If I only have this one chance to tell you, then I’ll send you to heaven to find him. If you should get there before me, look for him outside in the garden. He’ll be with Virginia and Merrilee, Ruby, John and Howard, Nettie and Warren. Tell him that I miss him …. my father in law – John M. Black.

 

This was written for a writing class I took. The assignment was to develop a character — ‘show’ him or her, don’t tell ‘about’. How’d I do? I hope you feel like you know him now.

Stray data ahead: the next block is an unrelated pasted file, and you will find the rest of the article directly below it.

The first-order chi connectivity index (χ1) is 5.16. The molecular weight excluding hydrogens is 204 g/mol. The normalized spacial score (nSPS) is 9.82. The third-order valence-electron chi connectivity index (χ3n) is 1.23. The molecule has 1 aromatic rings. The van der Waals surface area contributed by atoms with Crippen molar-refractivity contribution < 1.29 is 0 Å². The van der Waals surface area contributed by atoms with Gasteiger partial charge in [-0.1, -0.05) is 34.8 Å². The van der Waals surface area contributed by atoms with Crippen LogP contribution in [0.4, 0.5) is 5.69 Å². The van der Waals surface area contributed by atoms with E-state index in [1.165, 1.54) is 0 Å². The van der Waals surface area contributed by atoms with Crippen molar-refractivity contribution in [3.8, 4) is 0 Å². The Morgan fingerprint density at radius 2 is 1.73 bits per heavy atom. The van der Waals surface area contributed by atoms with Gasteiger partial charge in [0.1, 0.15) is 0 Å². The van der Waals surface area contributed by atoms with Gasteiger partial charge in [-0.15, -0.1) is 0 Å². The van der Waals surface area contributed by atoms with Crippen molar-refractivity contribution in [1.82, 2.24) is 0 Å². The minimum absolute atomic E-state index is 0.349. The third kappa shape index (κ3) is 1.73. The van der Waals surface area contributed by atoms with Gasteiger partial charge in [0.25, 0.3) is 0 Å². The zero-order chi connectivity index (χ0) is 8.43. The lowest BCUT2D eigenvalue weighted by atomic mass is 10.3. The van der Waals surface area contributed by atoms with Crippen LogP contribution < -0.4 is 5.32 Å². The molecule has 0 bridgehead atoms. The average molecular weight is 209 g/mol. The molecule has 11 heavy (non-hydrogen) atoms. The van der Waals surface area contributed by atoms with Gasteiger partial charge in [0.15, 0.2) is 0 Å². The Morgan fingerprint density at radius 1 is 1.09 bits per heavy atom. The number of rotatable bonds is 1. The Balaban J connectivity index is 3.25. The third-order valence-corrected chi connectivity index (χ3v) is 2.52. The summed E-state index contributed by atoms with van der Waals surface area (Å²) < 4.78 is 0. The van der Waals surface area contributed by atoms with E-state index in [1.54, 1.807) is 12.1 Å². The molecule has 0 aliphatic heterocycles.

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Entry filed under: Living Out Loud, Noodling Around -- New Stories, Steering the Craft_Writing Exercises. Tags: , , , , , , , , .

5th Grade Civil War Project meet Inorri O’Neal, illustrator

3 Comments Add your own

  • 1. Mike Speller  |  March 18, 2012 at 8:55 am

    This is personal, multi-sensory, and rich in feeling & images. Thanks for sharing a wonderful life story! *I trust this class (and teacher) appreciated it too?

    Reply
  • 2. Ann Dettwiler  |  April 13, 2012 at 8:07 pm

    Perfectly done! And I know him, the wonderful man! Beautifully written! Thank you, Sue.

    Reply
  • 3. Carol Kerman  |  May 30, 2012 at 5:20 pm

    Beautifully written Sue. I love the refrain “If I only have one chance to tell you.” I felt your deep love for him and his love for his family.
    Thanks Sue

    Reply